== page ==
Annotated Video Library
Annotated Video Library
Kelly's capoeira video: http://www.youtube.com/watch?v=ot7hBY4lQ2c
This video is a compilation of four different capoeira matchs. The first match looks more casual than the next three because in the other matchs the players and spectators are wearing uniforms of a sort, and the rope that signifies rank in some capoeira circles. In the first match, everyone seems to be wearing street clothes.
There is a tremendous amount of inversion and tumbling in all of the matches, more than I had expected. The players also came into contact with each other more than I had expected from reading the Little Capoeira Book, and this leads me to believe that they were practicing Capoeira Regional, not Angola, which is much more martial arts-like and therefore there is more contact. In the fourth match especially, the players are almost grappling at one point.
The berimbau is present, but there don't appear to be any of the other traditional musical instruments present, another indication that this is Capoeira Regional. The audience is also chanting, and in the first match there is someone who is clearly trying to get everyone to join in, but it is unclear if there is a lead singer or not.
Amity's Capoeira video:
http://www.youtube.com/watch?v= class="wiki_newentry" href="https://courses.marlboro.edu/mod/wiki/create.php?swid=34&title=KuVnIfsAeiw&action=new">KuVnIfsAeiw
I chose this video because it seems to be a good example of Capoeira Angola and shows an opposite example of the video that Kelly posted. Just as in class, the movement is a lot slower and more gentle than I had expected. In this example I can see that there is likely something else going on in the game besides an urge to win, which is more difficult to see in the Capoeira Regional. I can also understand why it would be called a dance; the stylized fighting style and tempo make the movement seem less functional and reminds me of the flow and response that is often present in Contact Improvisation. The movement also makes me wonder how the skills learned from Capoeira would translate into fighting.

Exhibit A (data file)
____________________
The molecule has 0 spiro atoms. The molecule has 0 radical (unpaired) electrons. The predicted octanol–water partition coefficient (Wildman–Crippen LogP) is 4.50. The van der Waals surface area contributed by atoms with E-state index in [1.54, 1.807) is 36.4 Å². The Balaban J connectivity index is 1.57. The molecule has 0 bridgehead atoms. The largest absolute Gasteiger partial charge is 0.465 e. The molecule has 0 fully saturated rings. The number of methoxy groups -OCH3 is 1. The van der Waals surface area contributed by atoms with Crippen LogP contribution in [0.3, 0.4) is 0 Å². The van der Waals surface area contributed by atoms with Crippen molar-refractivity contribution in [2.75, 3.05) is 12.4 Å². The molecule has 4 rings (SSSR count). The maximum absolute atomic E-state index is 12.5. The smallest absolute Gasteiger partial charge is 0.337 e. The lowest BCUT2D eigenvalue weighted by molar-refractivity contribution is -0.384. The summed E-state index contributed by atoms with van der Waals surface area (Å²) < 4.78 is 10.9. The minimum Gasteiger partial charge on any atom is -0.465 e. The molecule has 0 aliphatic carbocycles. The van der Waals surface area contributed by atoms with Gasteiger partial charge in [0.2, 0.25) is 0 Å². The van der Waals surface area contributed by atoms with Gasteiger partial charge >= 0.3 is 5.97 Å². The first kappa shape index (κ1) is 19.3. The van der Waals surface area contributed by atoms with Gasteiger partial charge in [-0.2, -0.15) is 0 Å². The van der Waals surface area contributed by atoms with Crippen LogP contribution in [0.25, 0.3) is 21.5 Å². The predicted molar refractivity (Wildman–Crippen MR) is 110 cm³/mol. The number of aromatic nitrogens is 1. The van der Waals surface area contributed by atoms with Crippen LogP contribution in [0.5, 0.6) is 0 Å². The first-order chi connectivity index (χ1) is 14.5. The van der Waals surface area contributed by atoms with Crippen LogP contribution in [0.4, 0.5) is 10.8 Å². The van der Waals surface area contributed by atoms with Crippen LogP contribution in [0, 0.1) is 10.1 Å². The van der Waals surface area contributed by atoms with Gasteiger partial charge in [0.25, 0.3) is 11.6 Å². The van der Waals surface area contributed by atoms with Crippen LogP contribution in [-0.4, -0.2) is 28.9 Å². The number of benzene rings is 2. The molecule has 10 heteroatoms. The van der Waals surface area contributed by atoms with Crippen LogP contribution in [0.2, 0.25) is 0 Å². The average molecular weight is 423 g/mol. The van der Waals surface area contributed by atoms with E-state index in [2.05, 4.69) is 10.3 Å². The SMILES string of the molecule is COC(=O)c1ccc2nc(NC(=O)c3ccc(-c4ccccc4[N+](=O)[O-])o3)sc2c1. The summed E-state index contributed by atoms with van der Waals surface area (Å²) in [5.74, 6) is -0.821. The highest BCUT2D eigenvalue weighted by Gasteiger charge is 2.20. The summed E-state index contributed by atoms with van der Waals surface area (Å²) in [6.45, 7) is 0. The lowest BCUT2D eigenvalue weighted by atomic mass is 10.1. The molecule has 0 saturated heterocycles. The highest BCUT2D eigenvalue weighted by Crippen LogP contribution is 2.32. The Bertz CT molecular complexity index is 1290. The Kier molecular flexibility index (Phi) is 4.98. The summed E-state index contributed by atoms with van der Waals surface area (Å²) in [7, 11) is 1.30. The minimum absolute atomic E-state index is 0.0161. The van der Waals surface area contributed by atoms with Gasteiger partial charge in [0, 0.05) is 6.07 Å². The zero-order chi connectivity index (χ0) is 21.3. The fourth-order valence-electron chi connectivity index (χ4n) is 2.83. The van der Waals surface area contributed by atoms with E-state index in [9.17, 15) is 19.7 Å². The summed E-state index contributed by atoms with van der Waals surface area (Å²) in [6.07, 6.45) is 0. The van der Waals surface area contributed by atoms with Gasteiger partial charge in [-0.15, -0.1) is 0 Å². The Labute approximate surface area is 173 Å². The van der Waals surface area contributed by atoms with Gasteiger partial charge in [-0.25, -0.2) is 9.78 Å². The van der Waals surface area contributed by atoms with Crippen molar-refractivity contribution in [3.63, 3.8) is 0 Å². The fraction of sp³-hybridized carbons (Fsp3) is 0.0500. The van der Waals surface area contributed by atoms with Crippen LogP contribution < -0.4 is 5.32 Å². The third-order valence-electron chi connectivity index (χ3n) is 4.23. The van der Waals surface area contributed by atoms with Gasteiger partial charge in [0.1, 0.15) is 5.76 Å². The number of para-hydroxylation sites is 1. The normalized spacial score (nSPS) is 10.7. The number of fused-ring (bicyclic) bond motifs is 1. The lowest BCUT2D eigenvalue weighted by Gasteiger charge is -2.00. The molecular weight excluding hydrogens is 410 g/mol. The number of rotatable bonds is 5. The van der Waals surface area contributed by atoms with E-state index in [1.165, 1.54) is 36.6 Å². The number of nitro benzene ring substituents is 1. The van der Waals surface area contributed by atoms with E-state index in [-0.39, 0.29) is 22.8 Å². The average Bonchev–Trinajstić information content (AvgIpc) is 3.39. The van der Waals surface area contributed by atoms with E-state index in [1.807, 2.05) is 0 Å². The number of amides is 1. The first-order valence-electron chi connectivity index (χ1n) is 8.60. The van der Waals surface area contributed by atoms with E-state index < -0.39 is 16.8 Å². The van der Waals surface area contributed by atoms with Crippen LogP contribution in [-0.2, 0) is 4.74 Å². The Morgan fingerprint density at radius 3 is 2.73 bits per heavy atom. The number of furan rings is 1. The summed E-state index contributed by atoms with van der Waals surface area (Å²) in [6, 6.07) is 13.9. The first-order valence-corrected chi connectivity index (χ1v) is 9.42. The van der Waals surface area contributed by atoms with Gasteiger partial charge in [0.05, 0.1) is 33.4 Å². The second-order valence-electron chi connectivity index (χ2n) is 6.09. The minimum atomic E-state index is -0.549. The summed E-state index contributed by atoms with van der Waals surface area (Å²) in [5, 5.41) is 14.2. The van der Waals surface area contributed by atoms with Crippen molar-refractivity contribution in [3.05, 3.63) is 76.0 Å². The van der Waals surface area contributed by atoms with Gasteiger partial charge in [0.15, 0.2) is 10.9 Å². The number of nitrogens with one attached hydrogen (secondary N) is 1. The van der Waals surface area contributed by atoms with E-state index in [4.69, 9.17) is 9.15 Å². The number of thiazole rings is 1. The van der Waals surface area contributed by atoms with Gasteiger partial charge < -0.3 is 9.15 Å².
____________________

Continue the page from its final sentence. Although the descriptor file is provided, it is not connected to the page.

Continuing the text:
AndrÃƒÂ©'s Capoeira Video: http://www.youtube.com/watch?v= class="wiki_newentry" href="https://courses.marlboro.edu/mod/wiki/create.php?swid=34&title=XqJd3CHncxo&action=new">XqJd3CHncxo
This video that I have chose reminds me a lot of the format of the rodas we had in our Capoeira Angola master class (this video also appears to have been taken in a school since students are present). I was glad to see some of the moves that we have learned performed by masters of today Angoleiros. I did notice the amount of respect that was shown in the match. There was absolutely no touching (main difference from Capoeira Regional) and the game seemed to be more about the joy in performing capoeira. The various instruments present were the same ones we used in class and the rhythm that was played was also the same rhythm. There was also a smoothness about this game that was not competitive at all. The players would stop the match to join in the singing and then would resume effortlessly back into the game. I am reminded of the three levels in Capoeira and it seems to me that this match seems to be more on the upper level of understanding Capoeira: where great respect is given by practitioners and there is a sense that the roda is more than just a game to the performers. It is a way of life that dictates actions, emotions and promotes comeraderie.